In a 7-1 decision overruling the Ninth Circuit, the U.S. Supreme Court today upheld the Environmental Protection Agency’s ("EPA") long-standing interpretation that stormwater run-off from logging roads are exempt from NPDES permitting requirements.

In Decker v. Northwest Environmental Defense Center, U.S. No. 11-338 (March 20, 2013), the Court concluded that under the Clean Water Act, 33 U.S.C. §1342(p)(2)(B), timber operators would be required to secure an NPDES permit for only for those stormwater discharges "associated with industrial activity." The Court held that the EPA’s interpretation of the definition of "industrial activity" in its Industrial Stormwater Rule (40 CFR §122.26(b)(14)) to exclude logging roads from NPDES permitting was reasonable under the Act and under the deference afforded to agencies interpreting their own regulations. The EPA interpreted "industrial activity" as referring to traditional industrial buildings such as factories and associated sites, as well as other relatively fixed facilities. The Court also recognized that the EPA’s interpretation must be viewed against the background of the extensive state regulatory regimes that impose best practices to manage stormwater runoff from logging roads.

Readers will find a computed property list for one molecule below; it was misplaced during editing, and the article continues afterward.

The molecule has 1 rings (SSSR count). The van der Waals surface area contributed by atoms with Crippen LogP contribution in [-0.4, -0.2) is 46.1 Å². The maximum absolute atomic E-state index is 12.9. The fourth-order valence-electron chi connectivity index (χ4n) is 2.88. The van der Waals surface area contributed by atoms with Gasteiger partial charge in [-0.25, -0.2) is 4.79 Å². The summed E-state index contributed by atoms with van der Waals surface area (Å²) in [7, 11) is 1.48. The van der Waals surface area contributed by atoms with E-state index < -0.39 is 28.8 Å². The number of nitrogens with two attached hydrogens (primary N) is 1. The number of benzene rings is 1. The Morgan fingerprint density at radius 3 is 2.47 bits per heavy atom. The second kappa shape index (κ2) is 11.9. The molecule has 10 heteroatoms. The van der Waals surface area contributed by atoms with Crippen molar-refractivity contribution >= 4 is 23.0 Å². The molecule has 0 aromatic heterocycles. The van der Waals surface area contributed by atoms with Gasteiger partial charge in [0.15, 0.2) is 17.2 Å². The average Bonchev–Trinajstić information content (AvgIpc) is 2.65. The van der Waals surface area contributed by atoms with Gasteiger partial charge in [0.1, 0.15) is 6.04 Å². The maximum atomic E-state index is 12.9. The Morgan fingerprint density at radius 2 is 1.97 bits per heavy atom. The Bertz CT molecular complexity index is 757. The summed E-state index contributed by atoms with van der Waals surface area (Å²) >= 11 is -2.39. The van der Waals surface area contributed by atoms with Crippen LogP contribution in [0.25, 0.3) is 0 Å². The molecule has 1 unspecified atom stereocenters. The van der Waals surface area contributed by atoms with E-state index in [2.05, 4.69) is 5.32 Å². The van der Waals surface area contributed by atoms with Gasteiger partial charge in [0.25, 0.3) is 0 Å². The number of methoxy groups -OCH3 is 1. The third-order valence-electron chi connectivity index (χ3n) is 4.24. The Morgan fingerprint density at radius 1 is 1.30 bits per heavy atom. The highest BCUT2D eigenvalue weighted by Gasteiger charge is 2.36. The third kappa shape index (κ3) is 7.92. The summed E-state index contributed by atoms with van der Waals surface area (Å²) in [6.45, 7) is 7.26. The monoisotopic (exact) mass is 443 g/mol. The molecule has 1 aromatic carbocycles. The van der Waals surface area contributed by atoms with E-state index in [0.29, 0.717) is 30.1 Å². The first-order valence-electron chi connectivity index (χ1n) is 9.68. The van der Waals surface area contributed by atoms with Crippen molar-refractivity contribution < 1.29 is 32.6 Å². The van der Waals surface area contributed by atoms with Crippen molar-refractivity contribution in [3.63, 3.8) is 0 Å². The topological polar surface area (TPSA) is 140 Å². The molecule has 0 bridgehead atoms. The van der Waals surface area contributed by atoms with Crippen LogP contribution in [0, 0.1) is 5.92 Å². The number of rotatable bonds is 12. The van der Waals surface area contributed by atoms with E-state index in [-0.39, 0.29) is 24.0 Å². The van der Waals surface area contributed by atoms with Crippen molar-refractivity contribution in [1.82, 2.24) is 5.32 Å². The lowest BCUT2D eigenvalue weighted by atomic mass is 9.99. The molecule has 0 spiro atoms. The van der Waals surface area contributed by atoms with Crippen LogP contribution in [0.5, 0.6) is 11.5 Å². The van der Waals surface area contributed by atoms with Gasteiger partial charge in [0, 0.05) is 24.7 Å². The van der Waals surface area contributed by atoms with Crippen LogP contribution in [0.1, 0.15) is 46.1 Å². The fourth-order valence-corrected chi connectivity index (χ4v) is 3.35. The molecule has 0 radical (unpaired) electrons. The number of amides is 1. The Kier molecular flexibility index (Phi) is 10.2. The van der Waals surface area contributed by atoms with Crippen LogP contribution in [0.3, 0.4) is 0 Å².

The EPA made this interpretation clear in its amended Industrial Stormwater Rule (40 C.F.R. § 122.26(b)(14)(ii)), which limited industrial activities subject to the NPDES program to "rock crushing, gravel washing, log sorting, or log storage facilities" and excluded "all other types of silviculture facilities." The amended rule was issued just three days before the oral argument in the case. The United States argued that the amended rule mooted the case. The Court disagreed, concluding that the Northwest Environmental Defense Center could possibly seek some remedial relief if violations of the former rule were proven. As a result, despite the EPA’s best efforts to moot the case, the Court, reflecting the malleability of the mootness doctrine, reached the merits to overturn the Ninth Circuit in yet another environmental case.

The immediate practical implication of the decision is likely a return to the status quo before the Ninth Circuit created havoc by holding that every logging road needs an NDPES permit. Aided by the clarification provided in the EPA’s amended rule and the Court’s recognition of the robust state regimes for managing runoff from logging roads, timber companies should have substantially more regulatory certainty for their operations.

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